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his discourse gives the same pleasure that wit would in another man.
He has made his fortunes himself; and says that England may be richer than other kingdoms, by as plain methods as he himself is richer than other men; though at the same time I can say this of him, that there is not a point in the compass but blows home a ship in which he is an owner.
Next to Sir Andrew in the club-room sits Captain Sentry, a gentleman of great courage, good understanding, but invincible modesty. He is one of those that deserve very well, but are very awkward at putting their talents within the observation of such as should take notice of them. He was some years a captain, and behaved himself with great gallantry in several engagements, and at several sieges; but having a small estate of his own, and being next heir to Sir Roger, he has quitted a way of life, in which no man can rise suitably to his merit, who is not something of a courtier as well as a soldier. I have heard him often lament that in a profession where merit is placed in so conspicuous a view, impudence should get the better of modesty. He says it is a civil cowardice to be backward in asserting what you ought to expect, as it is a military fear to be slow in attacking when it is your duty. With this candor does the gentleman speak of himself and others. The same frankness runs through all his conversation. The military part of his life has furnished him with many adventures, in the relation of which he is very agreeable to the company ; for he is never over-bearing, though accustomed to command men in the utmost degree below him; nor ever too obsequious, from an habit of obeying men highly above him.
But, that our society may not appear a set of humorists, unacquainted with the gallantries and pleasures of the age, we have among us the gallant Will Honeycomb, a gentleman who, according to his years, should be in the decline of his life, but, having ever been very careful of his person, and always had a very easy fortune, time has made but a very little impression, either by wrinkles on his forehead, or traces in his brain. His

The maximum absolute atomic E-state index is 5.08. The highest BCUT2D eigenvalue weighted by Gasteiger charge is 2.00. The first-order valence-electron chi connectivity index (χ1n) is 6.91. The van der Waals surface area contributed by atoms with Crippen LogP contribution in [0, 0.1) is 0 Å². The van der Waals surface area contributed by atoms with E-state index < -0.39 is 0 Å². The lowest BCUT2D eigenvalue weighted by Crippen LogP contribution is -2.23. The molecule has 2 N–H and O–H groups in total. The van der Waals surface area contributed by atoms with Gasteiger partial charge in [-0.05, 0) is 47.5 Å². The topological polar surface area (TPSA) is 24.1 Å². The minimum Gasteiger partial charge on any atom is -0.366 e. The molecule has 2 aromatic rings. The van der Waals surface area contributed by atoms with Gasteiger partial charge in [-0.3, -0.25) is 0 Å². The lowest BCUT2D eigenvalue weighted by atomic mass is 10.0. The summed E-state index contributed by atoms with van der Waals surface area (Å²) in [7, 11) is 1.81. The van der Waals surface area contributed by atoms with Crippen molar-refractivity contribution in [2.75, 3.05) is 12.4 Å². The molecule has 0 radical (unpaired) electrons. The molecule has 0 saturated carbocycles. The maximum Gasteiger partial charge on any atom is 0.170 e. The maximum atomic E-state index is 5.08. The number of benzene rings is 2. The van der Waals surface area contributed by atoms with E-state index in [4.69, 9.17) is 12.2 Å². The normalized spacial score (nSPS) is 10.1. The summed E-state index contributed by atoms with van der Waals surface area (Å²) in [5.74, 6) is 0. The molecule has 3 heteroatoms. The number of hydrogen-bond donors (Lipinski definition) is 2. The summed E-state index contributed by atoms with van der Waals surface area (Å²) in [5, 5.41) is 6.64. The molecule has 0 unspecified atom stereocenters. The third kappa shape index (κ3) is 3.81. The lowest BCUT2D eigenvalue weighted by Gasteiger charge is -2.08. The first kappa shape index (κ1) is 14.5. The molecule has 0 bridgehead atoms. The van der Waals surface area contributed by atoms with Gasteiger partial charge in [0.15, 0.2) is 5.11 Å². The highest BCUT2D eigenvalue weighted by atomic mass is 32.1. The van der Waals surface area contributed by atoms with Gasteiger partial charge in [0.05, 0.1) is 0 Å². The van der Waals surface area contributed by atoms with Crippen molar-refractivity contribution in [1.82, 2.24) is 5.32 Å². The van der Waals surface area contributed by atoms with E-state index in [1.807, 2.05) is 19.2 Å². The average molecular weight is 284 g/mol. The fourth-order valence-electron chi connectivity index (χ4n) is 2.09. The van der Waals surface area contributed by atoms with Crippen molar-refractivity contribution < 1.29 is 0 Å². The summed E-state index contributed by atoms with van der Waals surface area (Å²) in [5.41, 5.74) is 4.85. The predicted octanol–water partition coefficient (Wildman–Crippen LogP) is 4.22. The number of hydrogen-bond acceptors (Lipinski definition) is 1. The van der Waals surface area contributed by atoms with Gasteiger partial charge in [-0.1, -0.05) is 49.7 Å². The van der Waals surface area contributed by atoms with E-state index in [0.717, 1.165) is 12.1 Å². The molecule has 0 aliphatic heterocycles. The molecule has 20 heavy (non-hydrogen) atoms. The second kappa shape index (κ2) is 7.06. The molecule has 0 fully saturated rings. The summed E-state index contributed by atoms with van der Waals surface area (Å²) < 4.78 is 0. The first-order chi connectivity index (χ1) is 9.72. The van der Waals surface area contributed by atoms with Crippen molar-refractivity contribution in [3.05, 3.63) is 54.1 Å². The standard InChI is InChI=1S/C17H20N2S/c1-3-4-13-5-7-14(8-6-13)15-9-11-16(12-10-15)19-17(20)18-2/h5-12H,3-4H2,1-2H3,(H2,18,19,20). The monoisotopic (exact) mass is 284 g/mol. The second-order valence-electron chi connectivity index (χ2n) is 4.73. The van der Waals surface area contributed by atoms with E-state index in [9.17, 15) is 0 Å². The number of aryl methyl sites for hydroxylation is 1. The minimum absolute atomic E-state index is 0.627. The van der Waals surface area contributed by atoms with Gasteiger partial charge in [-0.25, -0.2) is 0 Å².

is well turned, of a good height. He is very ready at that sort of discourse with which men usually entertain women. He has all his life dressed very well, and remembers habits as others do men. He can smile when one speaks to him, and laughs easily. He knows the history of every mode, and can inform you from what Frenchwoman our wives and daughters had this manner of curling their hair, that way of placing their hoods; and whose vanity to show her foot made that part of the dress so short in such a year. In a word, all his conversation and knowledge have been in the female world; as other men of his age will take notice to you what such a minister said upon such and such an occasion, he will tell you when the Duke of Monmouth danced at court, such a woman was then smitten, another was taken with him at the head of his troop in the Park. For all these important relations, he has ever about the same time received a kind glance or a blow of a fan from some celebrated beauty, mother of the present Lord such-a-one.